The Department of Energy was surprisingly rapt at Netflix’s hit show Stranger Things.

The Washington Free Beacon’s brilliant investigative reporter Lachlan Markay filed a records request for all of the department’s discussion of the show—and came up with a whopping 163 pages of emails. “This is… more than I expected,” tweeted Markay. He writes:

Those discussions culminated in a blog post that pointed out where “the show’s portrayal of the Energy Department was a little less than accurate.”

Stranger Things does not present the U.S. Department of Energy in the most favorable light—villains are headquartered at a Department of Energy lab in Hawkins, Indiana, and are presented, as one DOE staffer put it, in a “sinister (but awesome)” light—but the show did come close to reality at times, according to some of the emails.

The agency does “make weapons” and it has conducted human experiments, noted a heavily redacted email from agency employee John Larue. “There is some really eyebrow-raising stuff in the history of the atomic energy commission,” Larue noted.

According to Energy Secretary Ernest Moniz, a nuclear physicist, agency scientists could even be looking for the Upside Down—or, at least, some sort of parallel universe.

“It’s not true that ‘the Energy Department doesn’t explore parallel universes,’” Moniz wrote to a public affairs staffer working on the blog post. “We support theoretical physicists/cosmologists through the Office of Science High Energy Physics program, some of whom almost certainly are doing a fair amount of research on parallel universes.”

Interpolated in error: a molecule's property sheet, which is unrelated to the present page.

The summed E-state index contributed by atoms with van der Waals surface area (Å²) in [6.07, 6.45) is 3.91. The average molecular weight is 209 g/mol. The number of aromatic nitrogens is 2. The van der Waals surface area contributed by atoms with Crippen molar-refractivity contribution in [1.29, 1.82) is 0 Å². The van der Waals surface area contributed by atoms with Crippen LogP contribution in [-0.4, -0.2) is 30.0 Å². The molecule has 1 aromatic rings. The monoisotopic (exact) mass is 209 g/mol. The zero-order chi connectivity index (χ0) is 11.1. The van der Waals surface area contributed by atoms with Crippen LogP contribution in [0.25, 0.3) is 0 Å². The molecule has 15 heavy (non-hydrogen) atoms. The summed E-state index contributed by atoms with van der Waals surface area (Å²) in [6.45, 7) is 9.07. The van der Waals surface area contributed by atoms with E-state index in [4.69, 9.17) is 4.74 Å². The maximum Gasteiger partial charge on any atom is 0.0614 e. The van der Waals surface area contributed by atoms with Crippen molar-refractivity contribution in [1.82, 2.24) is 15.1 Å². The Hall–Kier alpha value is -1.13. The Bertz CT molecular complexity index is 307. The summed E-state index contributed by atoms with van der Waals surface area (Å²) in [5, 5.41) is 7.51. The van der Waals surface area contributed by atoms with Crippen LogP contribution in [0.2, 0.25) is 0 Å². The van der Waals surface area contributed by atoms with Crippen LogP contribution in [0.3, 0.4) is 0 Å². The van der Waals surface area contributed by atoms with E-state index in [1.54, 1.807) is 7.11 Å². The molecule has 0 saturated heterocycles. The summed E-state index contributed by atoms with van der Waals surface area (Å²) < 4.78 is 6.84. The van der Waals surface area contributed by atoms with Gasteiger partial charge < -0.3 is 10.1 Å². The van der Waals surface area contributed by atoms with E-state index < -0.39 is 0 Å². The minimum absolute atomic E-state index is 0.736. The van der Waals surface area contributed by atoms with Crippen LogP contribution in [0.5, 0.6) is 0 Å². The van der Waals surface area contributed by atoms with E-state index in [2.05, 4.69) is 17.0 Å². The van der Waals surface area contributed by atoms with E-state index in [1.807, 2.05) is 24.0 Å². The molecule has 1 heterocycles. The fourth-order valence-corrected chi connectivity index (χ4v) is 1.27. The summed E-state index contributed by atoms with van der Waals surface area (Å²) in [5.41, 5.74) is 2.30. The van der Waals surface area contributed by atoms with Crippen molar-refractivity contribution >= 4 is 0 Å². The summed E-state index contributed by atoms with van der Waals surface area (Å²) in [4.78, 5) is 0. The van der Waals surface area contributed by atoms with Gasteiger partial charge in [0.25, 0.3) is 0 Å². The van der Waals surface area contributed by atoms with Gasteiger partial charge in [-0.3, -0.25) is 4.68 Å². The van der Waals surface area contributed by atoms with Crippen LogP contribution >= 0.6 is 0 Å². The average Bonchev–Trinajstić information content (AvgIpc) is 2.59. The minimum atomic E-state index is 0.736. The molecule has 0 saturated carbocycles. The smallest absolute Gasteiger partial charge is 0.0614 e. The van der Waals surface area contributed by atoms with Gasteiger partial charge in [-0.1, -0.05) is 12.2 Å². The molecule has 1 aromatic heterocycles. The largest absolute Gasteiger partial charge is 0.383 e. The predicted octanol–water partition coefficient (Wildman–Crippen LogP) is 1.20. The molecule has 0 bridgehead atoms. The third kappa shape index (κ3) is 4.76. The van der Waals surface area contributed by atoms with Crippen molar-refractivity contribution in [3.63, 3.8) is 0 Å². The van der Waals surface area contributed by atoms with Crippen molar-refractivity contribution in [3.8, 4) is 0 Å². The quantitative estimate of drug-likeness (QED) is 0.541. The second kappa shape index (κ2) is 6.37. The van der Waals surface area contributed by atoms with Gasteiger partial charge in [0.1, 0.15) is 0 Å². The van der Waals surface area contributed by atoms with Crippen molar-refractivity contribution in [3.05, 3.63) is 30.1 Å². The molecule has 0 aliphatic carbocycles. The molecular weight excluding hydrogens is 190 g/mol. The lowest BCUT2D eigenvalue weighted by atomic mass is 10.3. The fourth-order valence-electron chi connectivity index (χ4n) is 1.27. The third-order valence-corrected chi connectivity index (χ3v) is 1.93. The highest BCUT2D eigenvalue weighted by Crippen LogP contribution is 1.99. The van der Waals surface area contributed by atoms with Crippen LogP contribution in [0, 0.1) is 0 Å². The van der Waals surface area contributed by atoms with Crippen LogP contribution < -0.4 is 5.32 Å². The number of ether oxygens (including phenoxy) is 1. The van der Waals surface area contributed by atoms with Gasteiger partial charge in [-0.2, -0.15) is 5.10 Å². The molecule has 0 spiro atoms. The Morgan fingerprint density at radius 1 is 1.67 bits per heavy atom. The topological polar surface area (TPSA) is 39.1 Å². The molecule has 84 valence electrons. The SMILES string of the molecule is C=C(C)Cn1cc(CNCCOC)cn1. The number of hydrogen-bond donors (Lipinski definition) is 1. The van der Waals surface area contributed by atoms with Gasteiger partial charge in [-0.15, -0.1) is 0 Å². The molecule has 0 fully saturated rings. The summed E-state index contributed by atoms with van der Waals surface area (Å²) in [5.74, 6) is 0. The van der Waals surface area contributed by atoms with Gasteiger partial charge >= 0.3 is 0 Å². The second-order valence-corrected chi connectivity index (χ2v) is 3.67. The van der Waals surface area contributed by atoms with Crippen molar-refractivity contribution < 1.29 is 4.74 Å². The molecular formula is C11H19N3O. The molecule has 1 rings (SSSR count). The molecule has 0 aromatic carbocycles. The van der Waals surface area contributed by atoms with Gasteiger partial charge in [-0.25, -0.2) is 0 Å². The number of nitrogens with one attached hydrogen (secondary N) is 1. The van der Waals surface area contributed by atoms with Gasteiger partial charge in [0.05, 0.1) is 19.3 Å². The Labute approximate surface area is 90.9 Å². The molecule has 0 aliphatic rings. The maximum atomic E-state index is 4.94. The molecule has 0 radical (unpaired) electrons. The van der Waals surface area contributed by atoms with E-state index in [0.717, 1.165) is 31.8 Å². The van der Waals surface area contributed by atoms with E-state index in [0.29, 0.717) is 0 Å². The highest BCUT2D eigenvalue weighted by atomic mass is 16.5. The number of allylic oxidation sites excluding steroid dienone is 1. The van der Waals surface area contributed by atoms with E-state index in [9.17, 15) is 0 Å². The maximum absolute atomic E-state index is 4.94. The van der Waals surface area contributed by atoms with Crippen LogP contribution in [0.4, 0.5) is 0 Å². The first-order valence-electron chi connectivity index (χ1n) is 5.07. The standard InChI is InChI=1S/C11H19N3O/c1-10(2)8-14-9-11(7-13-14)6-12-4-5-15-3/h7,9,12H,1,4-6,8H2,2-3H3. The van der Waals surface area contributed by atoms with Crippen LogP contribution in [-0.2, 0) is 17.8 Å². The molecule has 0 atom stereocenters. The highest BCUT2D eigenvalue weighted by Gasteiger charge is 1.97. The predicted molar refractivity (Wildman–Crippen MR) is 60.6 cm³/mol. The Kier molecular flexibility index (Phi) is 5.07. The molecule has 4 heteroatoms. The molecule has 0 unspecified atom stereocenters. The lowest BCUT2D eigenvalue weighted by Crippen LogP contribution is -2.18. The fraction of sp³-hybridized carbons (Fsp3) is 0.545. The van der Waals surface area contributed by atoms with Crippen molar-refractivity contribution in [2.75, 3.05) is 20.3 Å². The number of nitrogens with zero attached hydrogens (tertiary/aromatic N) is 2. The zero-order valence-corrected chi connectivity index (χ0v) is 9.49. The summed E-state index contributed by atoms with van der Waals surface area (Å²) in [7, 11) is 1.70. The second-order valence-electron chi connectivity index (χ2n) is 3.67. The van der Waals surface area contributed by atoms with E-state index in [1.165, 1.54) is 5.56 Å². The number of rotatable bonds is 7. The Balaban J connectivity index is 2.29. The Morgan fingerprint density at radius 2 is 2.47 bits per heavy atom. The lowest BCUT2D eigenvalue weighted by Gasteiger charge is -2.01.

Though Stranger Things offered an opportunity to explore the DOE’s more exotic activities, internal discussions of the show had the unfortunate side-effect of spoiling it for some of the agency’s press staffers.

“DO NOT SPOIL THIS FOR ME,” one demanded. “I was going to watch it this week. The blog already killed part of it for me.”

But it was too late. “The blog straight up ruined it,” another replied. “You’re already screwed.”

You could roll your eyes at this. After all, it’s less than encouraging to watch a federal agency devote taxpayer resources to interpret a sci-fi show and find the perfect angle for a blog post.

Then again, time spent obsessing over Justice for Barb is, perhaps, time not spent drafting onerous regulation. So we’ll take it. 

And by the way, DOE, we hear Westworld is pretty good, too.